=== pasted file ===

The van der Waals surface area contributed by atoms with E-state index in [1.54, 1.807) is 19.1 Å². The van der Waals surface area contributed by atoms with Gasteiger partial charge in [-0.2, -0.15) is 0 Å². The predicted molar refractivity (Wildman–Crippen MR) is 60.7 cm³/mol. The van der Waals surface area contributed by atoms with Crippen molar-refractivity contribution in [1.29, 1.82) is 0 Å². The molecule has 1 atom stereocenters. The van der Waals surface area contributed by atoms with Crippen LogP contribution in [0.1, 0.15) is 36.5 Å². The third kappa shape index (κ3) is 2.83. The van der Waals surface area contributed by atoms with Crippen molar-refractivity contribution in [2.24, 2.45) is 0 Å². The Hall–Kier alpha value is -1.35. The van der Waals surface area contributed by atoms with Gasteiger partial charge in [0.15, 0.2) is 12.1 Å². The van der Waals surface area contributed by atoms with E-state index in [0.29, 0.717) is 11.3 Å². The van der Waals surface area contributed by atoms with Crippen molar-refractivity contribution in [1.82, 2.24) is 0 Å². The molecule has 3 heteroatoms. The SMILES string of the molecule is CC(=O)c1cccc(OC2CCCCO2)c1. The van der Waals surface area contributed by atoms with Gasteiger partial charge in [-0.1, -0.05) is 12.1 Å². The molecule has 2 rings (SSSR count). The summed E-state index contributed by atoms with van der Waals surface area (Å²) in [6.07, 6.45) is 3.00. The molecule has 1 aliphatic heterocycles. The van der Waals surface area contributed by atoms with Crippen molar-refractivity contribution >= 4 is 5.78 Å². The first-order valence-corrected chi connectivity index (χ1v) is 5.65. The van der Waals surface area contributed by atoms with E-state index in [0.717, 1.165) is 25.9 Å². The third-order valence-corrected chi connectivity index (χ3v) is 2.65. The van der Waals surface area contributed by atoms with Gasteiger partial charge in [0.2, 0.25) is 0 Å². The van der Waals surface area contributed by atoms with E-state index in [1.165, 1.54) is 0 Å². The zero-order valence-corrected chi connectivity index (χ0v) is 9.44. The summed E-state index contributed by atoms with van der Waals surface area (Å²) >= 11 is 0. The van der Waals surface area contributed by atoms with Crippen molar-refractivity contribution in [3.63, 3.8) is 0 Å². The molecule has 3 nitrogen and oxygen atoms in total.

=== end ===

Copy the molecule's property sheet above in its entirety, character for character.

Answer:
The van der Waals surface area contributed by atoms with E-state index in [1.54, 1.807) is 19.1 Å². The van der Waals surface area contributed by atoms with Gasteiger partial charge in [-0.2, -0.15) is 0 Å². The predicted molar refractivity (Wildman–Crippen MR) is 60.7 cm³/mol. The van der Waals surface area contributed by atoms with Crippen molar-refractivity contribution in [1.29, 1.82) is 0 Å². The molecule has 1 atom stereocenters. The van der Waals surface area contributed by atoms with Crippen LogP contribution in [0.1, 0.15) is 36.5 Å². The third kappa shape index (κ3) is 2.83. The van der Waals surface area contributed by atoms with Crippen molar-refractivity contribution in [2.24, 2.45) is 0 Å². The Hall–Kier alpha value is -1.35. The van der Waals surface area contributed by atoms with Gasteiger partial charge in [0.15, 0.2) is 12.1 Å². The van der Waals surface area contributed by atoms with E-state index in [0.29, 0.717) is 11.3 Å². The van der Waals surface area contributed by atoms with Crippen molar-refractivity contribution in [1.82, 2.24) is 0 Å². The molecule has 3 heteroatoms. The SMILES string of the molecule is CC(=O)c1cccc(OC2CCCCO2)c1. The van der Waals surface area contributed by atoms with Gasteiger partial charge in [-0.1, -0.05) is 12.1 Å². The molecule has 2 rings (SSSR count). The summed E-state index contributed by atoms with van der Waals surface area (Å²) in [6.07, 6.45) is 3.00. The molecule has 1 aliphatic heterocycles. The van der Waals surface area contributed by atoms with Crippen molar-refractivity contribution >= 4 is 5.78 Å². The first-order valence-corrected chi connectivity index (χ1v) is 5.65. The van der Waals surface area contributed by atoms with E-state index in [0.717, 1.165) is 25.9 Å². The third-order valence-corrected chi connectivity index (χ3v) is 2.65. The van der Waals surface area contributed by atoms with Gasteiger partial charge in [0.2, 0.25) is 0 Å². The van der Waals surface area contributed by atoms with E-state index in [1.165, 1.54) is 0 Å². The zero-order valence-corrected chi connectivity index (χ0v) is 9.44. The summed E-state index contributed by atoms with van der Waals surface area (Å²) >= 11 is 0. The van der Waals surface area contributed by atoms with Crippen molar-refractivity contribution in [3.63, 3.8) is 0 Å². The molecule has 3 nitrogen and oxygen atoms in total.